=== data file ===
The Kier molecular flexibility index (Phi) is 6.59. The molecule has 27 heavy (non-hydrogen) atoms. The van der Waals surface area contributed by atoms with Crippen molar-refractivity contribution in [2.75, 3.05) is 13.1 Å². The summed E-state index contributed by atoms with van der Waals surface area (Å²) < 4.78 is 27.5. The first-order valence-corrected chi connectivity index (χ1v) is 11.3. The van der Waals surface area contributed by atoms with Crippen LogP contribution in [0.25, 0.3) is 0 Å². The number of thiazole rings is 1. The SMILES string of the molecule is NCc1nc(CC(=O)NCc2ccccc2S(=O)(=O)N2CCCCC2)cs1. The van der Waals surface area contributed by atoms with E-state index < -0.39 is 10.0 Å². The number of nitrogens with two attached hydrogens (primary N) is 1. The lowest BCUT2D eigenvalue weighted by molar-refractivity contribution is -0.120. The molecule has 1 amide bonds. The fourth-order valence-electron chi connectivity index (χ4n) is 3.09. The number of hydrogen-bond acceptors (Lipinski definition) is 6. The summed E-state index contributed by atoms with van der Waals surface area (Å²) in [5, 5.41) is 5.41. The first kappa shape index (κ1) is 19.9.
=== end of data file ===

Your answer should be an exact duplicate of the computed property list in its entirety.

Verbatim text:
The Kier molecular flexibility index (Phi) is 6.59. The molecule has 27 heavy (non-hydrogen) atoms. The van der Waals surface area contributed by atoms with Crippen molar-refractivity contribution in [2.75, 3.05) is 13.1 Å². The summed E-state index contributed by atoms with van der Waals surface area (Å²) < 4.78 is 27.5. The first-order valence-corrected chi connectivity index (χ1v) is 11.3. The van der Waals surface area contributed by atoms with Crippen LogP contribution in [0.25, 0.3) is 0 Å². The number of thiazole rings is 1. The SMILES string of the molecule is NCc1nc(CC(=O)NCc2ccccc2S(=O)(=O)N2CCCCC2)cs1. The van der Waals surface area contributed by atoms with E-state index < -0.39 is 10.0 Å². The number of nitrogens with two attached hydrogens (primary N) is 1. The lowest BCUT2D eigenvalue weighted by molar-refractivity contribution is -0.120. The molecule has 1 amide bonds. The fourth-order valence-electron chi connectivity index (χ4n) is 3.09. The number of hydrogen-bond acceptors (Lipinski definition) is 6. The summed E-state index contributed by atoms with van der Waals surface area (Å²) in [5, 5.41) is 5.41. The first kappa shape index (κ1) is 19.9.